While waiting for the bus home after work recently, I found myself talking to an old lady who was also in the queue. We made small talk about various things – where I live, her previous career, my disability – and it passed the time quite nicely until the bus pulled up to our stand. At that point, we were discussing employment, since I will be leaving my current job in June, and specifically what my next one could be and where I could be doing it. It was then that the lady, who had seemed pleasant enough, made an admission that immediately brought her down in my estimations.
“I know this probably doesn’t sound very sympathetic,” she began, arousing my suspicions of what was to come, “but I’ve never felt very sorry for homeless people.”
I felt the smile instantly fade from my face and I had to work hard to suppress my disgust. “If you’re working in your wheelchair, why can’t they?” she added. It astounded me that someone of this lady’s age and life experience could be quite so ignorant. Granted, I’ve never been through any of the hardships that a homeless person has, but I know – and often make a habit of pointing out – that it’s very hard for anyone to get a job, no matter who you are, and the longer you wait the more disheartening it can be. In addition to this, you should never judge a book by its cover. We don’t know the reasons why people are homeless, and every case is different, so what gives anyone the right to judge them? I think many people need to do their best to remember some things that are quickly being forgotten in this day and age; namely that we are all human beings, that the differences between us should be embraced and celebrated, and that we should resist and reject anybody or anything that uses them to try dividing us.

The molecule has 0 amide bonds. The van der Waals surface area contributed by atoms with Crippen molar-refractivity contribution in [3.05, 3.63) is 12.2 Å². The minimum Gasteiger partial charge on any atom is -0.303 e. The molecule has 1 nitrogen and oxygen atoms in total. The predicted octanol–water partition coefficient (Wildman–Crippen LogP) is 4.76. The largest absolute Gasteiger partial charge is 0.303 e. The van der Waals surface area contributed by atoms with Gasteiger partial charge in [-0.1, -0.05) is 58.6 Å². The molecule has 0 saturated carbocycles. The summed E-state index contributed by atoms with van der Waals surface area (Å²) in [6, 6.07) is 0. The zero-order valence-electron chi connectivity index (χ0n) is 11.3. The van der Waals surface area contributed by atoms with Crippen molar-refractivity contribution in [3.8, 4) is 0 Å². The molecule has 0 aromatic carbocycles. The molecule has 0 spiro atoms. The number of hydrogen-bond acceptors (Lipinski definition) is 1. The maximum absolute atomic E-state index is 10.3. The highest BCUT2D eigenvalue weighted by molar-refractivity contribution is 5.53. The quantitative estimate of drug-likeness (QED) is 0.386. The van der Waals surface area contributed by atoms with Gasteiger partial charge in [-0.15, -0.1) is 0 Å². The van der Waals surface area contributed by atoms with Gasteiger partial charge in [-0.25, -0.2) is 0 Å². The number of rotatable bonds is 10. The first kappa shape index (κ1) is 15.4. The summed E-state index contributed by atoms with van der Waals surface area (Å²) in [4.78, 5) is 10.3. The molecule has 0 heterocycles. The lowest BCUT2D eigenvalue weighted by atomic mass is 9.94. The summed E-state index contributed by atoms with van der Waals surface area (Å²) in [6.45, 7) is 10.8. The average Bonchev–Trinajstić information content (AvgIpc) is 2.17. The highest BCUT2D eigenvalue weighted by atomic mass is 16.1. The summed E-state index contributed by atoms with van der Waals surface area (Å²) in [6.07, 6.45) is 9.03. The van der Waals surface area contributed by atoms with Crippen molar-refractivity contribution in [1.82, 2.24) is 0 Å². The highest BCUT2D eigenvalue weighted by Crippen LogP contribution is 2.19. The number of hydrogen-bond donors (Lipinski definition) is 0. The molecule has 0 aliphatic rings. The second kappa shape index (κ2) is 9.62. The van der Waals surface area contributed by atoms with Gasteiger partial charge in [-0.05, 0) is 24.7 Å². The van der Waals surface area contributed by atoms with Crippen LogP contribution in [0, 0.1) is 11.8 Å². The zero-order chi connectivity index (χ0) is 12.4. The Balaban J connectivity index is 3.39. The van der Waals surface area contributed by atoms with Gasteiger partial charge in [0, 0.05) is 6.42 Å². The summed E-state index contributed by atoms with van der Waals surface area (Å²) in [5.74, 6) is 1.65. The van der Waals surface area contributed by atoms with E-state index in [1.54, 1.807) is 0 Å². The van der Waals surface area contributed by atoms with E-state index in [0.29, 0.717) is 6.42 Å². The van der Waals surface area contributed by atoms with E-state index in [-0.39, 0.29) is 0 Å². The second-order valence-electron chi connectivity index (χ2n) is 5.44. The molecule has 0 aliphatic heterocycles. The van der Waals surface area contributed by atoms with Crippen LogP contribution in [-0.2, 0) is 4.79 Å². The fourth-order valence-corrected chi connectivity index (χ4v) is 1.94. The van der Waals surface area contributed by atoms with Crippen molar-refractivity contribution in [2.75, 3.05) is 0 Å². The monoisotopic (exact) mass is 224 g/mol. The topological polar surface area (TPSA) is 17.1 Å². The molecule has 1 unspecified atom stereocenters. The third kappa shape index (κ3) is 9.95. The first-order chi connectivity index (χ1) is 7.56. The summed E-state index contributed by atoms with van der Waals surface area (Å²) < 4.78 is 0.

As I may have previously written, I gave some money to a homeless man I encountered on my way to work late last year, and my ability to do that and subsequently provide him with a cup of coffee gave me a simple but significant boost. I give a smile and a “hello” to anyone I see sleeping rough, because that’s what you’d do to anyone else in the street, so why would I deny them that basic courtesy? I’m treating them with the same respect as I would anyone else, because they’re not aliens or people to be looked down upon. They’re people who might just have lost their way a bit, and if they have, we should help them to find their way back to normality – or at least show our support.
Anyone who doesn’t, like that lady I was talking to at the bus station, will simply not dignify a response from me – as Dad has recently pointed out, if I don’t agree with something but don’t feel it is necessary to start an argument, I’ll simply disengage and glaze over until the other person realises their daft attempts to get through to me have been fruitless. I have to say, it’s worked wonders so far!
Can I ask a simple favour before I go? Just give Grace’s short documentary Living Native a watch below. You won’t regret it. Thanking you muchly!